Weight Management Facts Help Answer the Question, “Are You Healthy?”
Health in the United States has reached a point where many health professionals are now calling our situation one of the biggest crises our nation has ever faced. With Dr. Mehmet Oz, the extremely popular host of the eponymous daytime show “Dr.Oz,” being hauled before the U.S. Congress to answer for promoting unproven weight loss “miracle supplements,” the question of Americans’ overall health has been brought back to the forefront. Americans are yet again having to answer the tough question, “are you healthy?” Depending on the answer, they are also having to make some serious life changes. Diet: The Biggest Contributor To the Crisis
The average American looking for the cause for their ever-expanding waistline need only look in the pantry. The typical American pantry won’t contain an abundance of fruit, vegetables, and whole grains -- these so-called clean foods are widely considered to the be healthy alternatives to the over-processed items that line our supermarket shelves. Instead, corn chips, fruit packed in syrup, and corn syrup-laden granola bars fill up our cupboards. Because we eat more of these packaged, processed foods than anything else, the average American now consumes more than 56 pounds of pure, white sugar annually. For the sake of comparison, we consumed just about 44 grams of sugar every five days in 1820, or the amount of sugar in a 12 ounce can of soda. We consume that in a mere seven hours now, according to a study from Business Insider.
Our love for sugar speaks to an imbalance in our consumption of nutrients across the board. By and large, Americans consume too much solid fat, added sugar, and refined grain. Salt consumption is almost as bad as sugar, with 90% of Americans consuming far more than is recommended. Too Many Turn to Supplements As A Panacea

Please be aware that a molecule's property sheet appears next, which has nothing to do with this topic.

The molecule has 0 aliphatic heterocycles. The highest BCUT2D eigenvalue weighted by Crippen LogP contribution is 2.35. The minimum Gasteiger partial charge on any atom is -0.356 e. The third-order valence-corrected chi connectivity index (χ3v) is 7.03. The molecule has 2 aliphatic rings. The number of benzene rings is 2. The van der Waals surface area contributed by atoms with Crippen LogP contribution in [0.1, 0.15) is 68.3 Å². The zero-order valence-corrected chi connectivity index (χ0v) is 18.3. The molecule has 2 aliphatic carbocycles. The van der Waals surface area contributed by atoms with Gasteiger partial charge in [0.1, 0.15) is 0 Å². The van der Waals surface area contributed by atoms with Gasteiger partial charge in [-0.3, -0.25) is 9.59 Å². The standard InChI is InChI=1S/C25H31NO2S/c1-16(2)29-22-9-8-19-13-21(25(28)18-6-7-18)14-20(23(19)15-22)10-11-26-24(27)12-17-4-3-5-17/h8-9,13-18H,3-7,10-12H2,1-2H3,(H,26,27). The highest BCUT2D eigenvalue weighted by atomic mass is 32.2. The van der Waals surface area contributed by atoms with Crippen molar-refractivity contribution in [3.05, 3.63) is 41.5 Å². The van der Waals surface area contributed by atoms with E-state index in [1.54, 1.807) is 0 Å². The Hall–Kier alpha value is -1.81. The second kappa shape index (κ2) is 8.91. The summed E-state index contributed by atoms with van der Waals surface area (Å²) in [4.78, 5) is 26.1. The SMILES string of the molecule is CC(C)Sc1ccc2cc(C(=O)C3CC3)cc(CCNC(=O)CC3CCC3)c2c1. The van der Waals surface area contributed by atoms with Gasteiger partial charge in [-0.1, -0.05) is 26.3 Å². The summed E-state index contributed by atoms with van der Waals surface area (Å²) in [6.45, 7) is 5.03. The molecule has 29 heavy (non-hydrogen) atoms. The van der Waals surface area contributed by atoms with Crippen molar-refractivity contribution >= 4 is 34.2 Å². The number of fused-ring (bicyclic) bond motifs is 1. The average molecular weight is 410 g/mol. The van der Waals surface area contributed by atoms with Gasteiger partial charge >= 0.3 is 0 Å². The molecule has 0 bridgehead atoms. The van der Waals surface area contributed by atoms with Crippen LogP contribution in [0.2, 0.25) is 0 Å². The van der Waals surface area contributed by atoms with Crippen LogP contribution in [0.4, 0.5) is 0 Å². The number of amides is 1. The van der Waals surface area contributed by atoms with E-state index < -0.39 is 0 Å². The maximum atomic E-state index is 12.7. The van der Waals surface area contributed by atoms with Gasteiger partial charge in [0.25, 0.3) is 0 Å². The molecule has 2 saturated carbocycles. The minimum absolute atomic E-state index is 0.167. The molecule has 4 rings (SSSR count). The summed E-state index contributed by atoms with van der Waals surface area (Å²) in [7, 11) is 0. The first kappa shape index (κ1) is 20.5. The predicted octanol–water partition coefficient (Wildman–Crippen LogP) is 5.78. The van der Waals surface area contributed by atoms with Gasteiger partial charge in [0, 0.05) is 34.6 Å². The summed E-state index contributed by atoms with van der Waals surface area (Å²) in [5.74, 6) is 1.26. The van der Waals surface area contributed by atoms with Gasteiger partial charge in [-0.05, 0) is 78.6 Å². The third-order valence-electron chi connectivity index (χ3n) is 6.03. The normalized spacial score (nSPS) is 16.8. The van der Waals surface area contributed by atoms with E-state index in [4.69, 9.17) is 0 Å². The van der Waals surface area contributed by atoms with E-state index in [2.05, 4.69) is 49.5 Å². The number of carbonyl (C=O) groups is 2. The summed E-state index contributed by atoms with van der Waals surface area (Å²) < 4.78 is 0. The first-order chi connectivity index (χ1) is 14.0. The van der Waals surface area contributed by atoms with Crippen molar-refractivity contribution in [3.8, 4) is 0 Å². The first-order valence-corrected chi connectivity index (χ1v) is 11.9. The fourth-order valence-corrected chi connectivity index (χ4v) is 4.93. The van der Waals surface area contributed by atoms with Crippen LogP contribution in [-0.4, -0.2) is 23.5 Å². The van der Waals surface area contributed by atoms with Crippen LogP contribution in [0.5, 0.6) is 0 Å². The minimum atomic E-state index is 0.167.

Thinking that taking a few pills will solve their problem, Americans have spurred the supplement industry toward geometric growth over the last few decades. According to the 2007 National Health Review Survey, 17.7% of people said they’d taken supplements within the last 12 months, with an earlier survey pointing to 53% of Americans taking at least one supplement in hopes of ameliorating the effects of poor diet and a lack of adequate exercise. What Can Be Done To Address the Issue?
As the U.S. Food & Drug Administration continues to be influenced by the deep pockets of our nation’s food industry, the increasingly unhealthy population can’t rely on sensible reforms to help take them cut back on sugar, fat, and sodium. In truth, we could all do with a bit of personal responsibility. For now, the best way to extend our lives, avoid chronic disease, and feel better is to take sensible steps for ourselves. Turning to minimally processed foods, everything from soft cheeses to whole apples, will reduce our sugar, fat, and sodium intake. Getting off the couch and simply heading out for a half-hour walk each day could also have noticeable effects.
To lose one pound of body fat, you need to consume 3,500 less calories than you need to maintain your body weight. Bumping up your weekly activity while tightening the reins on your nutritional lifestyle will help you reach that deficit week after week. It’s hard work, but when the alternative is wheezing every time you stand up, or a life where you have to stab yourself with an insulin pen twice a day, which would you prefer?